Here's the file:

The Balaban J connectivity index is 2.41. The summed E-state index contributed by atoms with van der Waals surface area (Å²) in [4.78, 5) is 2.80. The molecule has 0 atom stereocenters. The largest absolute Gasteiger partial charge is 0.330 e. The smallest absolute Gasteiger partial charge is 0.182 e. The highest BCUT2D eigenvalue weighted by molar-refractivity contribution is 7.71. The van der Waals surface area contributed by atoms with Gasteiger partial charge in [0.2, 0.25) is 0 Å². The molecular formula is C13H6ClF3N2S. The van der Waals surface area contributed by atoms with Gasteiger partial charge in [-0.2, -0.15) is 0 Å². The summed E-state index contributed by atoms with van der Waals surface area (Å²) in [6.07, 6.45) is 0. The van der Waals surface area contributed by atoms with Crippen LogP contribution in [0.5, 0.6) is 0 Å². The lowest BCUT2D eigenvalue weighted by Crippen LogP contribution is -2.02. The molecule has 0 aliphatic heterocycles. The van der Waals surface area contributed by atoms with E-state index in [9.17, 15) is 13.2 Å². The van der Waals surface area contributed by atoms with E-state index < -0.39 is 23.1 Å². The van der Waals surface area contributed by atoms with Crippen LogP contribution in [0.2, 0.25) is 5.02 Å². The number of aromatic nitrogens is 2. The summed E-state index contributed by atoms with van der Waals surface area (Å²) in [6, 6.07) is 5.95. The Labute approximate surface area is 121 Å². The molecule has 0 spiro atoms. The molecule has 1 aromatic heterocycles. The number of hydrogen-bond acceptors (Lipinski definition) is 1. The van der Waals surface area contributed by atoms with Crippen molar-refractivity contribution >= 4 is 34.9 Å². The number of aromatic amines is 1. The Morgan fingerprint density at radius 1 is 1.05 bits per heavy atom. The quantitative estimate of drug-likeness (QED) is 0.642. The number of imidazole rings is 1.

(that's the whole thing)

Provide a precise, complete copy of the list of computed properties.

The Balaban J connectivity index is 2.41. The summed E-state index contributed by atoms with van der Waals surface area (Å²) in [4.78, 5) is 2.80. The molecule has 0 atom stereocenters. The largest absolute Gasteiger partial charge is 0.330 e. The smallest absolute Gasteiger partial charge is 0.182 e. The highest BCUT2D eigenvalue weighted by molar-refractivity contribution is 7.71. The van der Waals surface area contributed by atoms with Gasteiger partial charge in [0.2, 0.25) is 0 Å². The molecular formula is C13H6ClF3N2S. The van der Waals surface area contributed by atoms with Gasteiger partial charge in [-0.2, -0.15) is 0 Å². The summed E-state index contributed by atoms with van der Waals surface area (Å²) in [6.07, 6.45) is 0. The van der Waals surface area contributed by atoms with Crippen LogP contribution in [0.5, 0.6) is 0 Å². The lowest BCUT2D eigenvalue weighted by Crippen LogP contribution is -2.02. The molecule has 0 aliphatic heterocycles. The van der Waals surface area contributed by atoms with E-state index in [9.17, 15) is 13.2 Å². The van der Waals surface area contributed by atoms with E-state index < -0.39 is 23.1 Å². The van der Waals surface area contributed by atoms with Crippen LogP contribution in [0.2, 0.25) is 5.02 Å². The number of aromatic nitrogens is 2. The summed E-state index contributed by atoms with van der Waals surface area (Å²) in [6, 6.07) is 5.95. The Labute approximate surface area is 121 Å². The molecule has 0 spiro atoms. The molecule has 1 aromatic heterocycles. The number of hydrogen-bond acceptors (Lipinski definition) is 1. The van der Waals surface area contributed by atoms with Crippen molar-refractivity contribution >= 4 is 34.9 Å². The number of aromatic amines is 1. The Morgan fingerprint density at radius 1 is 1.05 bits per heavy atom. The quantitative estimate of drug-likeness (QED) is 0.642. The number of imidazole rings is 1.